I know not whether it be right but I cannot help thinking that there was scarcely ever more manifest tokens of God’s dereliction than are display’d in this Neighbourhood – There is nothing but discord at Troy Town & it is expected to be shut up soon Hounslow has had no supplies these two Sabbaths and will also be shut up in a short time no attempts for the establishment of a Gospel Church are crown’d with success: the character of many Professors and what is worse of some Teachers is a disgrace to the Cause, the coldness of some & imprudent zeal of others who are sincere friends of truth are greatly prejudicial but I must forbear – Remember me very affectionately to the dr People & separately as tho’ named to Mr Smith in particular – You have neglected to mention Miss Attwater present kind remembrances to her – respects to Mrs A–
Adieu my dearly beloved that the God of all grace may establish, strengthen, settle you, and fulfill in you all the good pleasure of His Will and the Work of faith with power is the constant desire & earnest prayer of – Your very affectionate Friend & Sister
Am truly pain’d to send you such trifling presents but you will I know accept the intention
If you have not already beg you will give my dark Gown to our Hannah, as proposed – If you can spare it will thank you to send me a few bits of lace to answer the purpose of Robins &c –
Pray send one word how our little Betsey does – suitable remembrances to Mr & Mrs Harding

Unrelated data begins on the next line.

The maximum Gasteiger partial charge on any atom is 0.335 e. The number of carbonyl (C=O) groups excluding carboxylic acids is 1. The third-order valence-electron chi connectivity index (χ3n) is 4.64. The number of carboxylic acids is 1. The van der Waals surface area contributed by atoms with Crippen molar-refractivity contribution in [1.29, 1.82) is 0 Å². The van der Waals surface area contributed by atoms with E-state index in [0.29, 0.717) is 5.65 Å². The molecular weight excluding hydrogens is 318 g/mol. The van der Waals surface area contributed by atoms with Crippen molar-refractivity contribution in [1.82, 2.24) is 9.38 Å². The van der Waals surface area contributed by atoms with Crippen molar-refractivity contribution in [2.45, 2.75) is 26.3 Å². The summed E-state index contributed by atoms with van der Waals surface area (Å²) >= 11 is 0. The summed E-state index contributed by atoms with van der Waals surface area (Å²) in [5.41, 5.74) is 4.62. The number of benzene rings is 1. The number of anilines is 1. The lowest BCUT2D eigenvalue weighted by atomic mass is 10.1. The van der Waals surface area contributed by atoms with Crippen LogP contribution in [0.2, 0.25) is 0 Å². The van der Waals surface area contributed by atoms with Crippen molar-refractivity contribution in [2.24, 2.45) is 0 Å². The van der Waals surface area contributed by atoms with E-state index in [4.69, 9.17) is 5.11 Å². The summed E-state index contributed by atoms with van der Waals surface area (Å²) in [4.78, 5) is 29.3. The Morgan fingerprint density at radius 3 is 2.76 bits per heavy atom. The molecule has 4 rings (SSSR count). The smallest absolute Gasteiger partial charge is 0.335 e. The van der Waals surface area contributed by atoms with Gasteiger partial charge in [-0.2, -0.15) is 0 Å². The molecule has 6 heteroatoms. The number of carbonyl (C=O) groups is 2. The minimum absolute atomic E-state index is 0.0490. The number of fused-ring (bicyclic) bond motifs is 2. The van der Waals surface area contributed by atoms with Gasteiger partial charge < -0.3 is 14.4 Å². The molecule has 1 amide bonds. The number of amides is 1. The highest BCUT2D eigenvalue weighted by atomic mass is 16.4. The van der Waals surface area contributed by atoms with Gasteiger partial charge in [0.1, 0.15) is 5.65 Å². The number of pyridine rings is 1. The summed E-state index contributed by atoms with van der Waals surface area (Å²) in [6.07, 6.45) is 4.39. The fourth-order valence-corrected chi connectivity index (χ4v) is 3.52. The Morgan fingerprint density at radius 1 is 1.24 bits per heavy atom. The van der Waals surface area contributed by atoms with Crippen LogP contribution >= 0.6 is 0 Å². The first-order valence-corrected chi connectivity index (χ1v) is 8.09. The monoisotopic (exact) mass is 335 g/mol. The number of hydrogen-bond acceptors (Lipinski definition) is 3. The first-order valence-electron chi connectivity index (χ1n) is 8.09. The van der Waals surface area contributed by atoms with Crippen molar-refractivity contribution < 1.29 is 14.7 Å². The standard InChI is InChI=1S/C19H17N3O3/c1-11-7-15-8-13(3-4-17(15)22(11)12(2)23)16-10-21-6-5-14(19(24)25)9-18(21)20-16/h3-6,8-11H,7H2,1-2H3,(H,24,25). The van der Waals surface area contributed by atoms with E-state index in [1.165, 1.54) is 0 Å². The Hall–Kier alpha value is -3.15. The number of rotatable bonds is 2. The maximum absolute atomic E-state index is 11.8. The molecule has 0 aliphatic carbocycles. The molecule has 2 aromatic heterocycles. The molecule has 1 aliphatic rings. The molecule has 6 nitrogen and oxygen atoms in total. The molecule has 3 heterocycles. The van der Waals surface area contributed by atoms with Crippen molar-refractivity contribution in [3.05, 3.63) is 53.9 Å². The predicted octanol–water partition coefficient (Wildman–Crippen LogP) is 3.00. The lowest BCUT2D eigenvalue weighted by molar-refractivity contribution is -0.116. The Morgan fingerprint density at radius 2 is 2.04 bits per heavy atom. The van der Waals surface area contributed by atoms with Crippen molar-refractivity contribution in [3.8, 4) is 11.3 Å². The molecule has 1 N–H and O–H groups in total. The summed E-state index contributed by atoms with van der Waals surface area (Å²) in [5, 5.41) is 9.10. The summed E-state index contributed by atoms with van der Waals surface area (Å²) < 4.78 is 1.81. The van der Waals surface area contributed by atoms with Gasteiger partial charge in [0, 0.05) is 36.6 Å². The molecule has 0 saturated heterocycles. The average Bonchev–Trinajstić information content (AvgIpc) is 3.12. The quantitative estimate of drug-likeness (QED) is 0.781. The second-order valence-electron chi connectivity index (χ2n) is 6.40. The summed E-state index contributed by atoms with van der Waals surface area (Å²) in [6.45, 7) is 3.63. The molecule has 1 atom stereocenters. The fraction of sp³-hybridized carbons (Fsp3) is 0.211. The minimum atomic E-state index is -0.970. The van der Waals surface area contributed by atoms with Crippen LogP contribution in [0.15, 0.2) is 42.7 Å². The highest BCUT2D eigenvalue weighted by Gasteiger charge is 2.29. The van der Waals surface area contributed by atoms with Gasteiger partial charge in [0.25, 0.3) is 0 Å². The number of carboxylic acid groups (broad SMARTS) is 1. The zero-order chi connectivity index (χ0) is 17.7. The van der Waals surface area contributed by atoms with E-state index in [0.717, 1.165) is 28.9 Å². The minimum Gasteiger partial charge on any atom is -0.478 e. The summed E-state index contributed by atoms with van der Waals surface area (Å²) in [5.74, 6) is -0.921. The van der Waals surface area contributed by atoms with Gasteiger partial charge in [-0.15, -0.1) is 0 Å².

Text: Reeves Collection, Box 14.3.(f.), Bodleian Library, Oxford. Address: Miss Andrews. No postmark; for a fully annotated text of this letter, see Timothy Whelan, gen. ed., Nonconformist Women Writers, 1720-1840 (London: Pickering & Chatto, 2011), vol. 6, pp. 117-20. Reference here to is Mary Drewitt Attwater (1746-1812) of Nunton, the widow of Gay Thomas Attwater, the brother of Jane Attwater Blatch; Miss Attwater is most likely her eldest daughter, Sarah (1765-1830). All attended Brown Street in Salisbury. Early attempts at forming some semblance of a nonconformist meeting, possibly Baptist, at Troy Town and Hounslow (both places not far from Isleworth) would not come to fruition. Troy Town, especially, was fraught with problems by 1795. As one historian wrote of Brentford and Troy Town, ‘many 18th-century travellers saw only the handsome shops, Market Place, the Butts, orchards and market gardens, and a few aristocratic houses at Old Brentford. Heavy traffic on the highway, however, churning up mud or creating dust, had already given much of Brentford a reputation for dirtiness. Most inhabitants lived in weatherboarded cottages, crammed into yards and alleys such as Spring Gardens and sometimes constituting districts such as Troy Town. Many cottages were ramshackle huts in 1765 and not liable for rates in 1786. From the Surrey side of the Thames they were an eyesore: hence the remarks that Brentford in 1765 was the “ugliest and filthiest place in England” and that in 1807 Kew Palace looked on to the worst part of Old Brentford. That was before industrial growth had added to Brentford's unsavoury character.’ See M. A. Hicks, ‘Ealing and Brentford’, in A History of the County of Middlesex, Volume 7, ed. T.F.T. Baker (London: Printed for the Institute of Historical Research, by Oxford University Press, 1982), pp. 113-20.